A year ago, we decided to reexamine the entirety of the FEC’s datasets from the ground up – not because of any suspicions of the FEC, but because we know that real data is always very messy. We hoped that a fresh appraisal of the whole system for reporting political money could shed new light on the role large contributors actually play in American politics. This turned out to be true. For the 2007-'08 election cycle, for example, we found millions of dollars in political contributions that appear to have escaped earlier nets. We are also able to do a much better job of aggregating contributions by large donors, which is key to understanding how the system really works.
We discovered the FEC deletions when cross-checking our results for big-ticket contributors. These deletions do not at all resemble other post-election corrections that the FEC routinely makes to its data downloads. Some of the now missing contributions were extensively discussed in the media at the time they were made. In addition, if you know exactly where to look, you can go back to the original paper or electronic records that provide the raw material for the downloads that everyone relies upon. Between the media reports and the original submissions, it is obvious that the deleted contributions represent money that really did move. In some cases, even the specific places ads ran are mentioned. The missing entries do not represent refunds for good reasons or corrections of earlier mistakes, such as the FEC frequently posts.
Harold Simmons’ contribution to the American Issues Project in 2008 is a sterling instance of what we are talking about. The Texas tycoon, with major interests in minerals and waste disposal that critics charge have been furthered by his long history of political donations, was already famous for the millions he poured into the notorious “Swift Boat” campaign that shredded John Kerry’s 2004 bid for the presidency. In 2008, he came back with what, until the September financial collapse, looked like another potential game-changer. With almost $2.9 million dollars of his money, the American Issues Project financed a television ad linking Barack Obama to William Ayres, who decades before had been a member of the Weather Underground. The ad created a sensation, with many critics questioning both its verisimilitude and its legality.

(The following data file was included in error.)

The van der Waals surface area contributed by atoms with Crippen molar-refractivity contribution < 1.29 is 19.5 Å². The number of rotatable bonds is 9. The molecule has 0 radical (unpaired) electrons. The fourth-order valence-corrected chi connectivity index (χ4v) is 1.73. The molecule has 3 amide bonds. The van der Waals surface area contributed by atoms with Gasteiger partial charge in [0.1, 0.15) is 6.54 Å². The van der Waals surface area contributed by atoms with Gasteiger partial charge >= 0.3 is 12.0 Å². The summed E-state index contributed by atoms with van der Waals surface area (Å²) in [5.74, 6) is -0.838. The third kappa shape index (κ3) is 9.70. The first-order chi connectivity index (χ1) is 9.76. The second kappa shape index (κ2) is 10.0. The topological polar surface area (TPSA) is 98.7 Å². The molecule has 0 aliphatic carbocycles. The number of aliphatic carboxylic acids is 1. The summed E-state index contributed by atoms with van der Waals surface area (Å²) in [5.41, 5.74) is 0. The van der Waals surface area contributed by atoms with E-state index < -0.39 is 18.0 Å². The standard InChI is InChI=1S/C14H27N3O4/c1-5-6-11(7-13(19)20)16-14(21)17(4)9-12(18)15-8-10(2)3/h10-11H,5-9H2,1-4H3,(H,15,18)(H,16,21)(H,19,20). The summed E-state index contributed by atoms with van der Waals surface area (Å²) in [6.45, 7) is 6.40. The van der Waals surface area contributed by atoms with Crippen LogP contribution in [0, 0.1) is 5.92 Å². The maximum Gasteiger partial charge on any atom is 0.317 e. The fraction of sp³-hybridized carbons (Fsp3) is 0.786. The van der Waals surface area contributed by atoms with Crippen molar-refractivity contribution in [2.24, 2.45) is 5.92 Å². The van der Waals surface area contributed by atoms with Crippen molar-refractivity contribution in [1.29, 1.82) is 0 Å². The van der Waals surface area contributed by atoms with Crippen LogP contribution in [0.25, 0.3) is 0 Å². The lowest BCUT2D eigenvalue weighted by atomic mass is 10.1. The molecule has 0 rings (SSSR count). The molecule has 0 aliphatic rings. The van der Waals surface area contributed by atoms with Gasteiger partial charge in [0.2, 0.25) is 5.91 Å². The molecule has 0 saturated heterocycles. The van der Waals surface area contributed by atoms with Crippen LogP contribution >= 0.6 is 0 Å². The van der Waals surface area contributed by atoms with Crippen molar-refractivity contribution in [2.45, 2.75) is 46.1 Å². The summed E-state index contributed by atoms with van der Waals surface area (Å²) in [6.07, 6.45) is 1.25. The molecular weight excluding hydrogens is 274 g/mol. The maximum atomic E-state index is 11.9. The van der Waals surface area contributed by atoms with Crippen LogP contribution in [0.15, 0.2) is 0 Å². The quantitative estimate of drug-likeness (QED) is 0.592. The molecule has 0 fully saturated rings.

Right through January 2012, the FEC’s database contained not only the record of the organization’s expenditures, but also Simmons’ contribution. Now only the former is there. We have identified many similar cases, including almost three million dollars that John Templeton, Jr. donated to Let Freedom Ring and another $100,000 contribution by Foster Friess to the same organization.
Also Missing in Action
We are on the outside looking in. We cannot say for sure who decided to make the deletions or why. But one fact is telling: the missing files include essentially all those of one type in particular – donors to the so-called “501(c) 4” “charitable” organizations now in the eye of the storm over dark money.
Such organizations became more prominent as devices for major contributors to shield their identities thanks to a subtle change in reporting rules the FEC announced in the wake of a 2007 Supreme Court decision. That ruling went well beyond anything the Court ever suggested. The agency ordained that eligible 501(c)s needed to disclose donors’ identities only if the fat cats intended their contributions to support specific communications. Otherwise, the Commission maintained with a straight face, donors could be presumed simply to be supporting the general purposes of the organization, rather than contributing to specific ads. Their names therefore didn’t need to be disclosed at all.
It took a while for America’s 1 percent to absorb the meaning of this plain subversion of campaign finance disclosure provisions enshrined in the 2002 McCain-Feingold Bipartisan Campaign Finance Reform. While they were learning, especially around election time, not to ask too many questions about what charities might do with their donations, some very prominent contributors and organizations filed with the FEC anyway.